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Accessible web content: Good contrast improves the legibility of text and graphs

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1. Contrast requirements for the colour of the text and its background

The interpretation of the content must not be based on colours alone. For example, you must not just write that “the approved measurement results are marked in green and the rejected in red” because not all people can distinguish between these colours. You can use colours to support the message, but distinguishing between them must not be a prerequisite for understanding. The measurement results in the example could be easily corrected to be accessible just by adding the necessary information to the measurement result as a text (e.g. Accepted/Rejected). The colour coding could be retained, as it would be helpful for many people.

The contrast between the text and the background greatly affects the readability. A good contrast makes the text easier to read for visually impaired people and others as well. Usually, the easiest way to achieve this is to use the default colours, as long as they are accessible. If you have doubts about the default colours of the tool you are using, you can check the contrast between the colours or verify it with the administrator/manager of the service. Sometimes they can change the default colours to be accessible.

Examples of colour combinations

The example colours are orange (#f7931e), turquoise (#6aa6ab), a lighter version of turquoise (#c0dbe6), and a very dark cyan (#222f3e). If white text is overlaid on them, the accessibility contrast requirement is met only with the dark cyan. Therefore, white text should not be overlaid on the other example colours. Black text, on the other hand, creates a sufficient contrast with the orange and both the turquoise colours. (Note that logos are an exception: there are no contrast requirements regarding them.)

If you use other colours, you can check the colour combinations using WebAIM’s service.

Using an image as a background to text

Sometimes web pages include text overlaid on an image or part of an image. It is fine as long as the text stands out from the background. The background image should be fairly uniform in colour to ensure that the text stands out sufficiently everywhere. (Teacher: Pay special attention to this when creating an online course in Moodle and choosing the course cover image. Check that the name of the online course stands out sufficiently from the image.)


Accessibility requirements set measurable minimum values for contrast. For text and images of text, the contrast ratio between the text and its background must be at least 4.5:1 (level AA of standard WCAG 2.1). To check whether the colour combination meets the requirements, just enter the text and background colours in WebAim’s Contrast Checker as hex codes (e.g. black is #000000 and white is #FFFFFF). The service will indicate whether the colour combination passes the AA and AAA levels. We are required to pass at least the AA level.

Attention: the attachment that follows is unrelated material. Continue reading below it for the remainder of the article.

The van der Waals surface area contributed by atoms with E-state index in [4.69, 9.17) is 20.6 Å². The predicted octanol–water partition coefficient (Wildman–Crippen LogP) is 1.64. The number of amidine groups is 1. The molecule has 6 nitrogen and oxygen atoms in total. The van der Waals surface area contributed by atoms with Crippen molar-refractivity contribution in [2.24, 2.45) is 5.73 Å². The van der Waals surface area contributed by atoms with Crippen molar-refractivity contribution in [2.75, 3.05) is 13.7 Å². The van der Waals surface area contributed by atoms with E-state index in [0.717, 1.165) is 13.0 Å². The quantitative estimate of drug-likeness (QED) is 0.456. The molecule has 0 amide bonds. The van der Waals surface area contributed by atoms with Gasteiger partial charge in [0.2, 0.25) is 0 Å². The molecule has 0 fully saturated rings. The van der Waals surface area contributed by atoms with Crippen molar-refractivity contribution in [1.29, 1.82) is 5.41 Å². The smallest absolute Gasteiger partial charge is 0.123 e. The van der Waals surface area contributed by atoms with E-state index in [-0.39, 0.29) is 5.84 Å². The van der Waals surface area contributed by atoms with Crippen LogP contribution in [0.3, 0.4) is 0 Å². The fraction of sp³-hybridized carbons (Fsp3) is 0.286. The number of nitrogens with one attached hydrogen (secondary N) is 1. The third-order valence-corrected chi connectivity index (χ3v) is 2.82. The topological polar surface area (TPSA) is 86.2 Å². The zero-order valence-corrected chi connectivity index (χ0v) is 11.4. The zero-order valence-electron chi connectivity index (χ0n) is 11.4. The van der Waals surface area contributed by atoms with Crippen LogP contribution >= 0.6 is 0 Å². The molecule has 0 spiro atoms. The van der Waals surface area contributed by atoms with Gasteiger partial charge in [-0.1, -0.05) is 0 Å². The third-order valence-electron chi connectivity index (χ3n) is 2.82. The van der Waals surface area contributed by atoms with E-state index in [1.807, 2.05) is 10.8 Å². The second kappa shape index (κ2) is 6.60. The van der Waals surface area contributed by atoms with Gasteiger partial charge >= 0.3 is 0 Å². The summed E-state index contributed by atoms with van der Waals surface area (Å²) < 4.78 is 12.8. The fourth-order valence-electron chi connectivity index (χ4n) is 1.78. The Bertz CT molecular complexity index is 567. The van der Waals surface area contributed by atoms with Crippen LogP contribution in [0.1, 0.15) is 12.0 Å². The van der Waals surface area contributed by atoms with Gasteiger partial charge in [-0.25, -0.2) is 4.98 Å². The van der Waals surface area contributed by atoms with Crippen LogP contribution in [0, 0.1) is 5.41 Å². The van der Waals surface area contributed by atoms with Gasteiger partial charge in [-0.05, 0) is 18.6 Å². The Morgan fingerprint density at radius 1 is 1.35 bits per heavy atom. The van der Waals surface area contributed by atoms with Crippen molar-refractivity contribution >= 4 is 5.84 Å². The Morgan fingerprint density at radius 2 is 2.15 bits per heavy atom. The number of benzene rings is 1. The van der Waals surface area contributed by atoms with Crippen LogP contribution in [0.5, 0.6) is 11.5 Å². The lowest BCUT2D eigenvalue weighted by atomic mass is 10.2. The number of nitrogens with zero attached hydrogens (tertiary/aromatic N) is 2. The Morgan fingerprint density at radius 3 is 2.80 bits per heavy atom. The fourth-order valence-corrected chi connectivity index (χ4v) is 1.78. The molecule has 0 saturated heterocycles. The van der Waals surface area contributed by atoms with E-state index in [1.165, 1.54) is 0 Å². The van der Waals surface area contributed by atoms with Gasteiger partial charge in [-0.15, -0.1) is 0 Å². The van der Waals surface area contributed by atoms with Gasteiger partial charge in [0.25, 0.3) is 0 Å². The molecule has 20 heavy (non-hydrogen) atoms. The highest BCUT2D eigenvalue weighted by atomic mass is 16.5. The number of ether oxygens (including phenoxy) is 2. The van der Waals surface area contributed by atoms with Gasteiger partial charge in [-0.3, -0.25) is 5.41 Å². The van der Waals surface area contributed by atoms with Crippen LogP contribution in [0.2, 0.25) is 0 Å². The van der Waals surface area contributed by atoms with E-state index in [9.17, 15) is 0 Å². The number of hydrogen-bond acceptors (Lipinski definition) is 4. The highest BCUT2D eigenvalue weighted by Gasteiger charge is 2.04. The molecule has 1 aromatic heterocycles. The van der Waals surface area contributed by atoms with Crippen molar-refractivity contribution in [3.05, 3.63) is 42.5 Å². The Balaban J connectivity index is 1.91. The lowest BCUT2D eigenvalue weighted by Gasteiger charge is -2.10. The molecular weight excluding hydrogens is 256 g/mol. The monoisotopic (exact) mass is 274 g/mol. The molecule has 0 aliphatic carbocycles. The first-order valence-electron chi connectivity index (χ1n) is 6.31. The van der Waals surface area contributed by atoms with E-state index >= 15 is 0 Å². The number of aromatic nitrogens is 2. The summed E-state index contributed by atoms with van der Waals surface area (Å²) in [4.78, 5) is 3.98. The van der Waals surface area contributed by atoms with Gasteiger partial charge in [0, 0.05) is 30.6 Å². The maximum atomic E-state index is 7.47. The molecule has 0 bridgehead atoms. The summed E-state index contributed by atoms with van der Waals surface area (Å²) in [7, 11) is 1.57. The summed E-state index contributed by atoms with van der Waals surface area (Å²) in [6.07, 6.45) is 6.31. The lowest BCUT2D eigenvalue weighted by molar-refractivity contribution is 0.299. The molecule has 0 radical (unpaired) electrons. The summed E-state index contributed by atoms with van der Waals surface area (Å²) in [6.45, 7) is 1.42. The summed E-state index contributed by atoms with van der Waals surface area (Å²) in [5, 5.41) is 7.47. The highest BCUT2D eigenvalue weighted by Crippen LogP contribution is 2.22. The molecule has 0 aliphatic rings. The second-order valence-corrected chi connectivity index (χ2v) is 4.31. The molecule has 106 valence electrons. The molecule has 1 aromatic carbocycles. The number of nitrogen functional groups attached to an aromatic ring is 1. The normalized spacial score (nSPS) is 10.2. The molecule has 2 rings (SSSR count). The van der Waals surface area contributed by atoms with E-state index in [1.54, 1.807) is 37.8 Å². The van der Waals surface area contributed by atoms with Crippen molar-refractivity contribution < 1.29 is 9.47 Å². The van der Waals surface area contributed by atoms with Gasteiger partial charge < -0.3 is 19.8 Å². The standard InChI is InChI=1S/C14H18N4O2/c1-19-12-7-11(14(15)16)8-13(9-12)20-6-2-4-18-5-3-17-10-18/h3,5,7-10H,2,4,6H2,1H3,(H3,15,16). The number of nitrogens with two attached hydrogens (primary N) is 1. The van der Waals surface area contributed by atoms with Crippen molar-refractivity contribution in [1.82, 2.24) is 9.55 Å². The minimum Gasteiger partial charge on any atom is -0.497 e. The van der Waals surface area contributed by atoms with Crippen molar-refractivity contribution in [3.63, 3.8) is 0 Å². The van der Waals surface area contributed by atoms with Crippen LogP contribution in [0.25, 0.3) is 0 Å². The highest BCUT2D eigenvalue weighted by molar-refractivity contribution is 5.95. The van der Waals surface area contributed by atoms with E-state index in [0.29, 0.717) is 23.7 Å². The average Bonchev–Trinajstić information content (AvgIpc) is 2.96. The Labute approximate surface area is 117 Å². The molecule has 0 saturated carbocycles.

Exceptions to the contrast requirements

  • For large-scale text and images of large-scale text, the minimum contrast ratio is 3:1 (level AA).
  • Text or images of text that are unimportant to the content of the page have no contrast requirements.
  • Text that is part of a logo has no contrast requirement. (For example, Oamk’s orange logo on a white background does not meet the contrast requirements, and it does not have to.)


Black text on turquoise (#6AA6AB) background meets both the AA and the more demanding AAA contrast requirements. The contrast ratio between the turquoise and black is 7.65:1.

The Colour Contrast Checker shows that the selected colours, black and said turquoise, pass both the AA and AAA levels.

White text on the same turquoise does not meet the AA level contrast requirement. The contrast ratio between the white and turquoise is only 2.74:1.

2.74:1 contrast does not pass the AA and AAA levels.

2. Selecting colours for graphs

In particular, people with colour blindness have problems reading different graphs that are created without consideration of colour vision deficiencies. One way to check the contrasts is to convert the images to black and white: if the coloured areas are clearly distinguishable in black and white, they should be distinguishable to people with colour blindness.

The example shows two pie chart pairs: 1A & 1B and 2A & 2B. In the 1A version, the sectors are orange and turquoise. The 1B chart is the same graph converted in black and white, resulting in very poor contrast. The 2A chart has the sectors in orange and a very dark cyan. Even when converted to black and white (2B), they provide a clear contrast.

Line charts should primarily use different types of lines, with colours used only for added effect. Again, converting the chart to black and white provides a good indication of whether it is difficult or easy to read the chart.

If you are using a chart with fills, you can use different textures to support the colours or instead of the colours. Textures are a good option for accessibility. At the very least, check that the contrast is sufficient. It is easy to test by temporarily converting the chart to black and white.

The best readability is achieved by using 2D charts without any masking or other ‘gimmicks’. The simpler the chart is, the easier it is to understand.

If your charts include adjacent colour ranges, add outlines around the different elements (e.g. pie chart sectors) to make them more distinct. Preferably add legends next to or on top of what they refer to. This way, readers do not need to try to make sense of the different line types, fill colours or patterns to determine which legend refers to which element.

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